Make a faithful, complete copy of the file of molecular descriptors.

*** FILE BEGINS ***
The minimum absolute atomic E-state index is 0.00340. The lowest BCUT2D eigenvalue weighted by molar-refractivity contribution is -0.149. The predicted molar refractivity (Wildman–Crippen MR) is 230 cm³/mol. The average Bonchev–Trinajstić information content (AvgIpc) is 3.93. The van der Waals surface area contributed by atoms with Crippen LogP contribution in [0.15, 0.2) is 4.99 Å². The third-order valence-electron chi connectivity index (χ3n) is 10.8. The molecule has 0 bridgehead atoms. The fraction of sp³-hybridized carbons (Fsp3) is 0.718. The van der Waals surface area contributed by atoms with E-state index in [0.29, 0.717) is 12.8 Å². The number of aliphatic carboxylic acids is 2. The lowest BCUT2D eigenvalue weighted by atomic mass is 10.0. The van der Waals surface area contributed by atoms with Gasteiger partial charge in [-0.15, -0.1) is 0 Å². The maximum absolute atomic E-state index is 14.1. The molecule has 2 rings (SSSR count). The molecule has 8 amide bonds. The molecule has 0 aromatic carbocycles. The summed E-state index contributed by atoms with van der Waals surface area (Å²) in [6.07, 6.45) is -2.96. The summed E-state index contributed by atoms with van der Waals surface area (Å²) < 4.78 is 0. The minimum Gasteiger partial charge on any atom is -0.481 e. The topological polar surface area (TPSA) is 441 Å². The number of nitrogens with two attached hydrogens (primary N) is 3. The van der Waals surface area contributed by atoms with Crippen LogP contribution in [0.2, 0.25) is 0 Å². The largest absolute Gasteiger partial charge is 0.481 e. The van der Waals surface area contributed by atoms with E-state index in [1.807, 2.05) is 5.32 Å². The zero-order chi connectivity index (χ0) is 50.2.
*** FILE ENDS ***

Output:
The minimum absolute atomic E-state index is 0.00340. The lowest BCUT2D eigenvalue weighted by molar-refractivity contribution is -0.149. The predicted molar refractivity (Wildman–Crippen MR) is 230 cm³/mol. The average Bonchev–Trinajstić information content (AvgIpc) is 3.93. The van der Waals surface area contributed by atoms with Crippen LogP contribution in [0.15, 0.2) is 4.99 Å². The third-order valence-electron chi connectivity index (χ3n) is 10.8. The molecule has 0 bridgehead atoms. The fraction of sp³-hybridized carbons (Fsp3) is 0.718. The van der Waals surface area contributed by atoms with E-state index in [0.29, 0.717) is 12.8 Å². The number of aliphatic carboxylic acids is 2. The lowest BCUT2D eigenvalue weighted by atomic mass is 10.0. The van der Waals surface area contributed by atoms with Gasteiger partial charge in [-0.15, -0.1) is 0 Å². The maximum absolute atomic E-state index is 14.1. The molecule has 2 rings (SSSR count). The molecule has 8 amide bonds. The molecule has 0 aromatic carbocycles. The summed E-state index contributed by atoms with van der Waals surface area (Å²) in [6.07, 6.45) is -2.96. The summed E-state index contributed by atoms with van der Waals surface area (Å²) < 4.78 is 0. The minimum Gasteiger partial charge on any atom is -0.481 e. The topological polar surface area (TPSA) is 441 Å². The number of nitrogens with two attached hydrogens (primary N) is 3. The van der Waals surface area contributed by atoms with Crippen LogP contribution in [0.2, 0.25) is 0 Å². The largest absolute Gasteiger partial charge is 0.481 e. The van der Waals surface area contributed by atoms with E-state index in [1.807, 2.05) is 5.32 Å². The zero-order chi connectivity index (χ0) is 50.2.